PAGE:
The bear territory reaffirms its commitment to coexistence with the species at a meeting of mayors in Somiedo

The bear territory reaffirms its commitment to coexistence with the species at a meeting of mayors in Somiedo

The bear territory reaffirms its commitment to coexistence with the species at a meeting of mayors in Somiedo 1600 900 Fundación Oso Pardo

We want bears, but away from the villages. This is the message reiterated today by the six municipalities with the highest density of bears in the region of Asturias, meeting with the Principado de Asturias and the Brown Bear Foundation (FOP) in the constitution of the Asturian Coordination Committee of the LIFE Human Bear COEX project. The initiative, of which nine town councils from Asturias and Castilla y León are partners, seeks to mitigate possible conflicts with the species and ensure that not a single bear in the Cantabrian Mountains becomes habituated to humans.

During the meeting of the project coordination committee in Asturias, the details of the action plan to prevent the presence of bears in the vicinity of the villages were agreed, which will be carried out by two prevention teams managed by the local councils themselves.

Town mayors and Principado and FOP representatives, after the meeting in Somiedo

Among the tasks of the teams, made up of local workers, will be to maintain security perimeters in the villages and along roads by clearing vegetation; clearing illegal accumulations of rubbish that could attract bears; and planting fruit trees away from the villages. Throughout the project area, in Asturias and the northwest of León, 50,000 native fruit trees will be planted in 250 groves to generate more food resources for bears in the bush and discourage them from seeking easy food in human settlements.

Goal: no habituated bears in the Cantabrian mountains

The goal of the project, coordinated by the FOP and funded by the European Union’s LIFE programme, is that there will not be a single bear habituated to people or human food sources, such as rubbish.

As defined in the Protocol for Intervention with Bears in the Cantabrian Mountains (approved in 2019 by the State Commission for Natural Heritage and Biodiversity), ‘a habituated bear is a bear that recurrently accesses inhabited areas in search of accessible trophic resources (food), such as vegetable gardens or rubbish containers, and does not respond by fleeing in the presence of humans’.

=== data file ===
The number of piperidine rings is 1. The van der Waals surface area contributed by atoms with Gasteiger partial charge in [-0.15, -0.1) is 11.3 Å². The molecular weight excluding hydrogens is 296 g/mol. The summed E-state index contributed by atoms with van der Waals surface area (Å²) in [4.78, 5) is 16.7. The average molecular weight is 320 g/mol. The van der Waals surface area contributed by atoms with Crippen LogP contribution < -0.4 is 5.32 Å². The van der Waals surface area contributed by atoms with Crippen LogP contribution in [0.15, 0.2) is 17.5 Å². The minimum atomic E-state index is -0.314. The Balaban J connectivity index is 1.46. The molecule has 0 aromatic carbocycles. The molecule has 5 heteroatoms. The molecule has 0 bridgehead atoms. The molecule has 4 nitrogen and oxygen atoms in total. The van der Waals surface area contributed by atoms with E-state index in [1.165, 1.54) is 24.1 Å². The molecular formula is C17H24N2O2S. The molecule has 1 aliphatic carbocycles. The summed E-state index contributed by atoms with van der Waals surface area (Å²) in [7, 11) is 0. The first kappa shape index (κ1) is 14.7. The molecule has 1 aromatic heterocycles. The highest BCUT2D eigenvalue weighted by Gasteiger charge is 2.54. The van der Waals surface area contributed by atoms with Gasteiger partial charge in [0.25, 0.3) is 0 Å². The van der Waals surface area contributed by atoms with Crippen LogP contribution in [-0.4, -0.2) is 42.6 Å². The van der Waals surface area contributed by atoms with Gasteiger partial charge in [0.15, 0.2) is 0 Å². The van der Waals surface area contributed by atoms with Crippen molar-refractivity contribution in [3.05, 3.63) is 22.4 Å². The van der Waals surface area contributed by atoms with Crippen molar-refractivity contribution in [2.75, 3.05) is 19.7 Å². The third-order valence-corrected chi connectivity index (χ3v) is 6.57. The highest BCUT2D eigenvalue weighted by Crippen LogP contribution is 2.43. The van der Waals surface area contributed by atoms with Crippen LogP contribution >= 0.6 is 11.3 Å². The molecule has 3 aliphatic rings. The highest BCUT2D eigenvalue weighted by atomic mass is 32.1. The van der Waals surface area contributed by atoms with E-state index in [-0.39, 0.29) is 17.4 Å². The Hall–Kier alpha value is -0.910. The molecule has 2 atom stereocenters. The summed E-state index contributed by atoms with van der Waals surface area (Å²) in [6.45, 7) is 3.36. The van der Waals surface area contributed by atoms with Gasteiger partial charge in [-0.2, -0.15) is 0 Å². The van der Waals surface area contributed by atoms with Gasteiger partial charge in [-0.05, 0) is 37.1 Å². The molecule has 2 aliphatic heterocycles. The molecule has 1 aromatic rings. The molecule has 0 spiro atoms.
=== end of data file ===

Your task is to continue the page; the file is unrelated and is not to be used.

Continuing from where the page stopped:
A young bear looks for garbage inside a bin in Asturias. Credit: FOP

Within the framework of the project, a specialised team from the FOP will respond immediately to problematic situations: for example, by protecting chicken coops, fruit trees or other assets that attract plantigrades. In this sense, the project complements and strengthens the actions being developed by the Principado’s Regional Ministry of Rural Affairs and Agricultural Policy to ensure coexistence with the species in Asturias. The capture and radio-tracking of 10 bears is foreseen, prioritising those specimens that look for easy food around human environments, and bear-proof containers and rubbish bins will also be installed.

Coordinated by the Brown Bear Foundation, the nine municipalities with the highest density of bears in Spain (Somiedo, Belmonte de Miranda, Proaza, Cangas del Narcea, Degaña and Ibias, in Asturias, and Villablino, Páramo del Sil and Palacios del Sil in León) are partners of LIFE Coexistence between Humans and Bears. The Junta de Castilla y León and the regional government of Asturias support it as partners, and the Fundación Patrimonio Natural de Castilla y León and the Fundación Oso de Asturias participate as collaborators.

Compartir esta publicación
WordPress Image Lightbox Plugin